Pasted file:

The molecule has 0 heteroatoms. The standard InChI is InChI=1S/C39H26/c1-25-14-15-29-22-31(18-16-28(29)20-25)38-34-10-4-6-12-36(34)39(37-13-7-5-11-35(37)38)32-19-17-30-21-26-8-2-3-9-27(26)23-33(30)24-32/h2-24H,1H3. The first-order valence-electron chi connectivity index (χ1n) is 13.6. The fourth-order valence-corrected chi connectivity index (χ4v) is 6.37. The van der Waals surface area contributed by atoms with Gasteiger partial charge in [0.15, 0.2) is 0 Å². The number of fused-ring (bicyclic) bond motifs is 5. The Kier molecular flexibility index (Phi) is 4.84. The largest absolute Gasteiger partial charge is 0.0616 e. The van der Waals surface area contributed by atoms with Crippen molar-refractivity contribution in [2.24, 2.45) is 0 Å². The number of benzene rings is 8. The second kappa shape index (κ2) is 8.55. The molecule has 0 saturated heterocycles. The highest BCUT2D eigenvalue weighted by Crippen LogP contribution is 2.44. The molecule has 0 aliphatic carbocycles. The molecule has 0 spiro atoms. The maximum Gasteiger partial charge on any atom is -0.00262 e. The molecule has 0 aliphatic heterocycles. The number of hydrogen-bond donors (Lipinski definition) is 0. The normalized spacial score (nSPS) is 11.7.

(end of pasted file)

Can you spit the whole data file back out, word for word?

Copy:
The molecule has 0 heteroatoms. The standard InChI is InChI=1S/C39H26/c1-25-14-15-29-22-31(18-16-28(29)20-25)38-34-10-4-6-12-36(34)39(37-13-7-5-11-35(37)38)32-19-17-30-21-26-8-2-3-9-27(26)23-33(30)24-32/h2-24H,1H3. The first-order valence-electron chi connectivity index (χ1n) is 13.6. The fourth-order valence-corrected chi connectivity index (χ4v) is 6.37. The van der Waals surface area contributed by atoms with Gasteiger partial charge in [0.15, 0.2) is 0 Å². The number of fused-ring (bicyclic) bond motifs is 5. The Kier molecular flexibility index (Phi) is 4.84. The largest absolute Gasteiger partial charge is 0.0616 e. The van der Waals surface area contributed by atoms with Crippen molar-refractivity contribution in [2.24, 2.45) is 0 Å². The number of benzene rings is 8. The second kappa shape index (κ2) is 8.55. The molecule has 0 saturated heterocycles. The highest BCUT2D eigenvalue weighted by Crippen LogP contribution is 2.44. The molecule has 0 aliphatic carbocycles. The molecule has 0 spiro atoms. The maximum Gasteiger partial charge on any atom is -0.00262 e. The molecule has 0 aliphatic heterocycles. The number of hydrogen-bond donors (Lipinski definition) is 0. The normalized spacial score (nSPS) is 11.7.